A Sane View of New Technologies and Learning

My friend and Trinity parent, David Hostetler, who now teaches virtually at Appalachian State in the areas of school law and humanities, passed along to me a blog by Frederick Hess, Pundicity.  

David and I have kept up a conversation about teaching, learning, and technology over the last several years.  His teaching at App State, which started as traditional teaching, has migrated over the years to blended classes and now to mostly virtual instruction.  Those transitions have forced David to think long and hard about the limitations and affordances of different ways of teaching.  He's a great resource for us as we move into our Digital Learning Initiative at Trinity.

David's perspective is a balanced one, and Hess' blog entry has that same perspective.  I like the way Hess takes measure of the possibilities and limitations of new technologies by looking at the history of the book in education.  Check it out here

Hess avoids both the Scylla of the digital sceptics and the Charybdis of the tech evangelists.  His recommendation about what we should look for in our employment of these new technologies is spot on:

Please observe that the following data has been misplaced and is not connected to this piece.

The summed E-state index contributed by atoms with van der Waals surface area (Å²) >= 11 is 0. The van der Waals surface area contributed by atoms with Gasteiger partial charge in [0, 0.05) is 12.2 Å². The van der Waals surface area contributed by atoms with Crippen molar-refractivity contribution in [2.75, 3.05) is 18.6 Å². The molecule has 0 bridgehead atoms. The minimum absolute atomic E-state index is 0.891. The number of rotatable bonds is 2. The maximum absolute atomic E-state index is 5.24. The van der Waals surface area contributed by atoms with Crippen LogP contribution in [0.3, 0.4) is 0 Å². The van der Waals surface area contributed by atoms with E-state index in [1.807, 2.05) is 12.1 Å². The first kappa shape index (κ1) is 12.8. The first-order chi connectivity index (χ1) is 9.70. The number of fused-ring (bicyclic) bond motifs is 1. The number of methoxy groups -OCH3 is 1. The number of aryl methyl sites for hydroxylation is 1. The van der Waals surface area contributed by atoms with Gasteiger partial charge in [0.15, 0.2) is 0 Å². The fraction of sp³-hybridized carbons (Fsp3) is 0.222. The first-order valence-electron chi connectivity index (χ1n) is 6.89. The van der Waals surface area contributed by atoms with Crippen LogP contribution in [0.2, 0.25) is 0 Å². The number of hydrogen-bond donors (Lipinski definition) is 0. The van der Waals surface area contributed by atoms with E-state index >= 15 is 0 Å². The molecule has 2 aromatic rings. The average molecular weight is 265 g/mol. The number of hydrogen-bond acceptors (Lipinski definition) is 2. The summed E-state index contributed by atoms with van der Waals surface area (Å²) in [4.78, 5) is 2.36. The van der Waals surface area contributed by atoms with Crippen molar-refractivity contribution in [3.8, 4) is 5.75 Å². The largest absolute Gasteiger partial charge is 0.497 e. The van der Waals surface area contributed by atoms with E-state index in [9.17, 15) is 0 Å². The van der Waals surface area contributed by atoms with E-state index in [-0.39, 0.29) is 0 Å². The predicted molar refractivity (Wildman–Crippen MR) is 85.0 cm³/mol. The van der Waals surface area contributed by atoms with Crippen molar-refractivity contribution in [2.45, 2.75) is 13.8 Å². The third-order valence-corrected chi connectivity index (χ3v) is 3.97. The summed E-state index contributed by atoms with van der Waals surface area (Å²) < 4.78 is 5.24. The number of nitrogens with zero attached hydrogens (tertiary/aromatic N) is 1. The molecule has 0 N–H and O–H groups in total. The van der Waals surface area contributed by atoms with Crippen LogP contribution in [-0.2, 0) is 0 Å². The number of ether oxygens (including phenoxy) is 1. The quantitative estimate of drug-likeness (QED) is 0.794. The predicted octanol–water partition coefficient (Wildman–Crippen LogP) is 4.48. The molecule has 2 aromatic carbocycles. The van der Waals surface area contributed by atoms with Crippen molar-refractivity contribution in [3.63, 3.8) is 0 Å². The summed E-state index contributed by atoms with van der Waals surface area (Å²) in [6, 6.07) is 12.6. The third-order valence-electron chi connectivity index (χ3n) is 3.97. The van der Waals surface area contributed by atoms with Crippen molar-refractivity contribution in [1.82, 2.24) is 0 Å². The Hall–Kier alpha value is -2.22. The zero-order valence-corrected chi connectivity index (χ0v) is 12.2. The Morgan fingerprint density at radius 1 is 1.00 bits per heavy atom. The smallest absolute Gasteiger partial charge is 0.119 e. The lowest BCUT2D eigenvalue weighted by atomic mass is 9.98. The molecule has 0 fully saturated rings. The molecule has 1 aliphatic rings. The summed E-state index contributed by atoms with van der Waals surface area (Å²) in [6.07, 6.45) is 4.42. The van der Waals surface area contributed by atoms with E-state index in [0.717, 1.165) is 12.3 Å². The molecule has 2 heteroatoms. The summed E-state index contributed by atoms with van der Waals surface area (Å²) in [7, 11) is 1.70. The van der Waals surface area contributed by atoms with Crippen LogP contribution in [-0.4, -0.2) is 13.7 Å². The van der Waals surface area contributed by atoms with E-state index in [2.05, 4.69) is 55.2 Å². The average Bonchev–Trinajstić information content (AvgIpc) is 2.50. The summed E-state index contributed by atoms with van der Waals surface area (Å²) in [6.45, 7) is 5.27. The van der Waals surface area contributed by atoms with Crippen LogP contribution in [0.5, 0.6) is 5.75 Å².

First, new tools should inspire a rethinking of what teachers, students, and schools do, and how they do it. If teaching remains static, sprinkling hardware into schools won't much matter.
Second, technology can't be something that's done to educators. Educators need to be helping to identify the problems to be solved and the ways technology can help, and up to their elbows in making it work.
Third, it's not the tools but what's done with them. When they discuss what's working, the leaders of high-tech charter school systems like Carpe Diem and Rocketship Education, or heralded school districts like that of Mooresville, N.C., brush past the technology in order to focus relentlessly on learning, people, and problem-solving.


Popular Posts